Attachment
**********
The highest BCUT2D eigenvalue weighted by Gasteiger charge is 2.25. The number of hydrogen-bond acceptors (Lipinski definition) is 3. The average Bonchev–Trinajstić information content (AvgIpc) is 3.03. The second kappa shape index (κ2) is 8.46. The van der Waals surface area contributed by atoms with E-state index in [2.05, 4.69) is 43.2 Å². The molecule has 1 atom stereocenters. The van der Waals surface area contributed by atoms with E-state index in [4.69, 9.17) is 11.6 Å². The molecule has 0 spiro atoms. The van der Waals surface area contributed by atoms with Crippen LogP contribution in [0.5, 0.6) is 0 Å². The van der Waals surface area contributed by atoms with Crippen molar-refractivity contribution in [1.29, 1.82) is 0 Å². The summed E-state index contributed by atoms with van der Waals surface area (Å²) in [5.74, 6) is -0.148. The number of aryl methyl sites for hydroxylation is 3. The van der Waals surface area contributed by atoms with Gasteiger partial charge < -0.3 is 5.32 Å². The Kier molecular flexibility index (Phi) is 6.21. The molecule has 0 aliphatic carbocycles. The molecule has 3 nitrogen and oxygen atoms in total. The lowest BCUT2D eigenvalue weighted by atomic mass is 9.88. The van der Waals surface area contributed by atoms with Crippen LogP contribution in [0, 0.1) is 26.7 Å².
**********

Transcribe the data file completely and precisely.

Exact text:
The highest BCUT2D eigenvalue weighted by Gasteiger charge is 2.25. The number of hydrogen-bond acceptors (Lipinski definition) is 3. The average Bonchev–Trinajstić information content (AvgIpc) is 3.03. The second kappa shape index (κ2) is 8.46. The van der Waals surface area contributed by atoms with E-state index in [2.05, 4.69) is 43.2 Å². The molecule has 1 atom stereocenters. The van der Waals surface area contributed by atoms with E-state index in [4.69, 9.17) is 11.6 Å². The molecule has 0 spiro atoms. The van der Waals surface area contributed by atoms with Crippen LogP contribution in [0.5, 0.6) is 0 Å². The van der Waals surface area contributed by atoms with Crippen molar-refractivity contribution in [1.29, 1.82) is 0 Å². The summed E-state index contributed by atoms with van der Waals surface area (Å²) in [5.74, 6) is -0.148. The number of aryl methyl sites for hydroxylation is 3. The van der Waals surface area contributed by atoms with Gasteiger partial charge < -0.3 is 5.32 Å². The Kier molecular flexibility index (Phi) is 6.21. The molecule has 0 aliphatic carbocycles. The molecule has 3 nitrogen and oxygen atoms in total. The lowest BCUT2D eigenvalue weighted by atomic mass is 9.88. The van der Waals surface area contributed by atoms with Crippen LogP contribution in [0, 0.1) is 26.7 Å².